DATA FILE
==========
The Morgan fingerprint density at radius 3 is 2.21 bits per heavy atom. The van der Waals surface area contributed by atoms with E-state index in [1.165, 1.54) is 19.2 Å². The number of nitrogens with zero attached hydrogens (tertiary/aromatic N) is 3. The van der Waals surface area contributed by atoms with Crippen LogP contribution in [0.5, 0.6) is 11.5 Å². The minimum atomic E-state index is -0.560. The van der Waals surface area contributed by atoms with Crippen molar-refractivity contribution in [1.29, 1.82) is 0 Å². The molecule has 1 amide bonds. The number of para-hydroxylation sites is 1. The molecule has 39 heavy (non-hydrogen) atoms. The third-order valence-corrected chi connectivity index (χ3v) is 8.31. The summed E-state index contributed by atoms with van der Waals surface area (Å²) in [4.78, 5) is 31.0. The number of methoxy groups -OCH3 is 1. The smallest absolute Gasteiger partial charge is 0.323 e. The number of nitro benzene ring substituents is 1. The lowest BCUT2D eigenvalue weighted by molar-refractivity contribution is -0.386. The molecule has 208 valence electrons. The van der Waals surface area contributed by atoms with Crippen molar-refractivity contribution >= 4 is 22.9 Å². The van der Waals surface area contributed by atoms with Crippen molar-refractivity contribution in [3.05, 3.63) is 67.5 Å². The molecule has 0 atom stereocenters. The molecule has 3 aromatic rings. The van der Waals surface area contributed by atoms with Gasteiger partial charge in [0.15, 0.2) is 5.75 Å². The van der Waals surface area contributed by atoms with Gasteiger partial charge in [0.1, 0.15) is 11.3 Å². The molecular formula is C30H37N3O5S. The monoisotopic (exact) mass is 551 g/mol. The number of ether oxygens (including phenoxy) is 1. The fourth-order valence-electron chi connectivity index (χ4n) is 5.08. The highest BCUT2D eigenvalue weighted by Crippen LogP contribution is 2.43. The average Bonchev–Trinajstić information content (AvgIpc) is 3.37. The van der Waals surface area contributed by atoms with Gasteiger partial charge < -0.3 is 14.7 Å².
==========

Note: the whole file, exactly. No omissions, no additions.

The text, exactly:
The Morgan fingerprint density at radius 3 is 2.21 bits per heavy atom. The van der Waals surface area contributed by atoms with E-state index in [1.165, 1.54) is 19.2 Å². The number of nitrogens with zero attached hydrogens (tertiary/aromatic N) is 3. The van der Waals surface area contributed by atoms with Crippen LogP contribution in [0.5, 0.6) is 11.5 Å². The minimum atomic E-state index is -0.560. The van der Waals surface area contributed by atoms with Crippen molar-refractivity contribution in [1.29, 1.82) is 0 Å². The molecule has 1 amide bonds. The number of para-hydroxylation sites is 1. The molecule has 39 heavy (non-hydrogen) atoms. The third-order valence-corrected chi connectivity index (χ3v) is 8.31. The summed E-state index contributed by atoms with van der Waals surface area (Å²) in [4.78, 5) is 31.0. The number of methoxy groups -OCH3 is 1. The smallest absolute Gasteiger partial charge is 0.323 e. The number of nitro benzene ring substituents is 1. The lowest BCUT2D eigenvalue weighted by molar-refractivity contribution is -0.386. The molecule has 208 valence electrons. The van der Waals surface area contributed by atoms with Crippen molar-refractivity contribution >= 4 is 22.9 Å². The van der Waals surface area contributed by atoms with Crippen molar-refractivity contribution in [3.05, 3.63) is 67.5 Å². The molecule has 0 atom stereocenters. The molecule has 3 aromatic rings. The van der Waals surface area contributed by atoms with Gasteiger partial charge in [0.15, 0.2) is 5.75 Å². The van der Waals surface area contributed by atoms with Gasteiger partial charge in [0.1, 0.15) is 11.3 Å². The molecular formula is C30H37N3O5S. The monoisotopic (exact) mass is 551 g/mol. The number of ether oxygens (including phenoxy) is 1. The fourth-order valence-electron chi connectivity index (χ4n) is 5.08. The highest BCUT2D eigenvalue weighted by Crippen LogP contribution is 2.43. The average Bonchev–Trinajstić information content (AvgIpc) is 3.37. The van der Waals surface area contributed by atoms with Gasteiger partial charge < -0.3 is 14.7 Å².